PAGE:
30 Jul '13 00:21
    Originally posted by Duchess64
    'The standard economic and development models are clearly a failure.'
    --Rwingett

    In many ways, I am inclined to concur.

    'Everything about them.'
    --Rwingett

    But that seems too dogmatic.

    '...a move toward projects that can be implemented and maintained on
    a local scale.'
    --Rwingett

    Unfortunately, there are some important projects that c ...[text shortened]... Wagnerian soprano can have much beauty too,
    at least in her striking voice.
    I'm not talking about localizing everything under the sun. Nor am I raising the bogeyman of autarky. But there are certain things that would be very beneficial to localize as much as is practical. The production of basic foodstuffs is no. 1 on that list. Certain basic manufacturing would be another; items that would be covered in the 'Global Village Construction Set' (see my post on open source ecology).

    Generally, I have little interest in the supposed benefits of 'economies of scale'. It should not ever be a decisive factor in planning or organization of any society. It is certainly one factor among many to consider, but it is often the case that the benefits gained are offset by the sacrifices needed to achieve it. I refuse to acknowledge the paramount necessity of prostrating oneself before the "tyranny of efficiency."
  14. Standard member DeepThought
    Losing the Thread
    30 Jul '13 01:16 / 1 edit
    Originally posted by AThousandYoung
    Pretty cool. But it doesn't sound like a stable situation. Anarchist paradise.

    Potential Problem #1 - Italian Mafia decides to base operations there, or an equivalent Hispanic organization if one exists. Maybe American Mestizos...they are already checking out Spain and France or so I hear.

    PP#2 - Radical Islamists terrorize the town.

    PP#3 ...[text shortened]...
    Interesting FACT - Boko Haram act like a cross between Al Quaeda and outlaw bikers apparently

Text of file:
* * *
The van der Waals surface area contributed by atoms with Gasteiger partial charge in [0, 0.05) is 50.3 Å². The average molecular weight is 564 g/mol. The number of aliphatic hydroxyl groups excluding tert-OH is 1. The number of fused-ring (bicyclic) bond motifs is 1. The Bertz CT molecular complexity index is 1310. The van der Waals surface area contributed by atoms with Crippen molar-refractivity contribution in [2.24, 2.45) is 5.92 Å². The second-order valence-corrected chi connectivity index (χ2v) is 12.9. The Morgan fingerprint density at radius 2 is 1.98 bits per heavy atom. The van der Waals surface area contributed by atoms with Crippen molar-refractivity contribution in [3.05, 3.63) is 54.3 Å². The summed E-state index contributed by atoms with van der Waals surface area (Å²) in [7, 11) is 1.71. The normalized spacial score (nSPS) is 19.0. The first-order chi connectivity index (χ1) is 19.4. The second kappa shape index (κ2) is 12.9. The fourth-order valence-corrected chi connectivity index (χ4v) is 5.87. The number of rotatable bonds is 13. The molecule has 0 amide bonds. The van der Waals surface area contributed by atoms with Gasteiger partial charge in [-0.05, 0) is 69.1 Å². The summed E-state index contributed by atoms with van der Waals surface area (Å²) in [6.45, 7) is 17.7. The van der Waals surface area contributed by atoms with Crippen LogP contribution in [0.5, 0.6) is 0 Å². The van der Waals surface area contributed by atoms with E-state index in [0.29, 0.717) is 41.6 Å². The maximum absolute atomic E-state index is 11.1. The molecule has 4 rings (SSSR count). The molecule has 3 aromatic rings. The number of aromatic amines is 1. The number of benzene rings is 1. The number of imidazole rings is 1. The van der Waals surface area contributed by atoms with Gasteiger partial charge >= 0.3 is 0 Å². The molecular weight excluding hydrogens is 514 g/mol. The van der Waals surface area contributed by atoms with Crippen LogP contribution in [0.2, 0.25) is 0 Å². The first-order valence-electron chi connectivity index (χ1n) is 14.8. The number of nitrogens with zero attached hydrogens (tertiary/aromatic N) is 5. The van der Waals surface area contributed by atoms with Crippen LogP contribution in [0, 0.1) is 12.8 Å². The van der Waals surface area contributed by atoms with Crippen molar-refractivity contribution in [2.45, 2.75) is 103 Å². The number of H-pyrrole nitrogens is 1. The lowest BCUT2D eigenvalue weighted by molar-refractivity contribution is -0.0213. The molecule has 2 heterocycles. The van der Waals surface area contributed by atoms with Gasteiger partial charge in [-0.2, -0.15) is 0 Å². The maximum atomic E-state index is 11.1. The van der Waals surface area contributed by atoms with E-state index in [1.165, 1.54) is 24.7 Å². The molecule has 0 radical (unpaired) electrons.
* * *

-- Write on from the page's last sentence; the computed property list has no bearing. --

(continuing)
PP1 - who are they going to steal from?
    PP2 - how is that more likely than anywhere else?
    PP3 - why should they care about the financial system? Really, default isn't a problem if you don't intend to borrow again (d.k. whether this is realistic in this case).
    PP4 - bikers can be quite well behaved sometimes.
    PP5 - well yes, but that's a game isn't it. In real life people steal from those they don't identify with, not from those they do.
  15. 30 Jul '13 01:17
    Originally posted by rwingett
    That would be ideal in theory, but in practice capital intensive ventures tend to end up being owned and controlled by the investors who paid for them, to the detriment of the people these implements were ostensibly designed to emancipate from having to perform labor. Instead of reducing the number of hours everyone has to work, the technology ends up merel ...[text shortened]... latan economists pontificate about, but it would serve local communities better in the long run.
    The problem with labor saving, capital intensive machinery, is that it works in economies of scale. The small family owned farm can't really use the capacity of large scale devices, or their capital expense. Transferring the cost to the collective, the town, the county, or even the State, leaves the problem of transporting the machinery from farm to farm, and some users having priority over others.

    I heard fairly recently, that Maine opted out of USDA regulations for dairy farmers, if the dairy products were sold inside Maine, making it not interstate commerce. The smaller dairy farmer could eliminate costs, and sell a healthier product to local people cheaper, than the big commercial dairy aiming at the larger market.

    Efficient equipment wherever it is used, makes money for the investors, but also increases the earnings of the laborer, however at the same time reducing their numbers. A worker running a bulldozer may replace a dozen or more workers with shovels, but he will be better paid. The upside is that the other workers replaced by the bulldozer are free to satisfy other desires of consumers.

    As far as the hours of laborers, some laborers want to work more hours than others. For workers with limited skills, laboring more hours may be the only way to increase their earnings immediately.